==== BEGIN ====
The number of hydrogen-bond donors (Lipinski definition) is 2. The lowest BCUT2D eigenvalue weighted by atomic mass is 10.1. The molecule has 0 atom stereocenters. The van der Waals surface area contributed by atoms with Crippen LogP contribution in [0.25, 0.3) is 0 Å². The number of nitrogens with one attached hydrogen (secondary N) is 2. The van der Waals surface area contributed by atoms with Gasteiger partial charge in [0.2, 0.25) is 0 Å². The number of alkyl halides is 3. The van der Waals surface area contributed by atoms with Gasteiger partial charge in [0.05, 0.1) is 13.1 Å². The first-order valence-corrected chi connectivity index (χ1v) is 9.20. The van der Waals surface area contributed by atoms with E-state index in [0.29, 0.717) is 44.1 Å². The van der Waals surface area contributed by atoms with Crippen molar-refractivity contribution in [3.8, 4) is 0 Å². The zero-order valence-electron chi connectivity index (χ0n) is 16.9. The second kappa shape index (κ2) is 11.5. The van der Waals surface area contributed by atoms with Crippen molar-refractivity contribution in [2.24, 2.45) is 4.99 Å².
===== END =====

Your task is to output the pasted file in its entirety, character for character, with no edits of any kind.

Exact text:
The number of hydrogen-bond donors (Lipinski definition) is 2. The lowest BCUT2D eigenvalue weighted by atomic mass is 10.1. The molecule has 0 atom stereocenters. The van der Waals surface area contributed by atoms with Crippen LogP contribution in [0.25, 0.3) is 0 Å². The number of nitrogens with one attached hydrogen (secondary N) is 2. The van der Waals surface area contributed by atoms with Gasteiger partial charge in [0.2, 0.25) is 0 Å². The number of alkyl halides is 3. The van der Waals surface area contributed by atoms with Gasteiger partial charge in [0.05, 0.1) is 13.1 Å². The first-order valence-corrected chi connectivity index (χ1v) is 9.20. The van der Waals surface area contributed by atoms with E-state index in [0.29, 0.717) is 44.1 Å². The van der Waals surface area contributed by atoms with Crippen molar-refractivity contribution in [3.8, 4) is 0 Å². The zero-order valence-electron chi connectivity index (χ0n) is 16.9. The second kappa shape index (κ2) is 11.5. The van der Waals surface area contributed by atoms with Crippen molar-refractivity contribution in [2.24, 2.45) is 4.99 Å².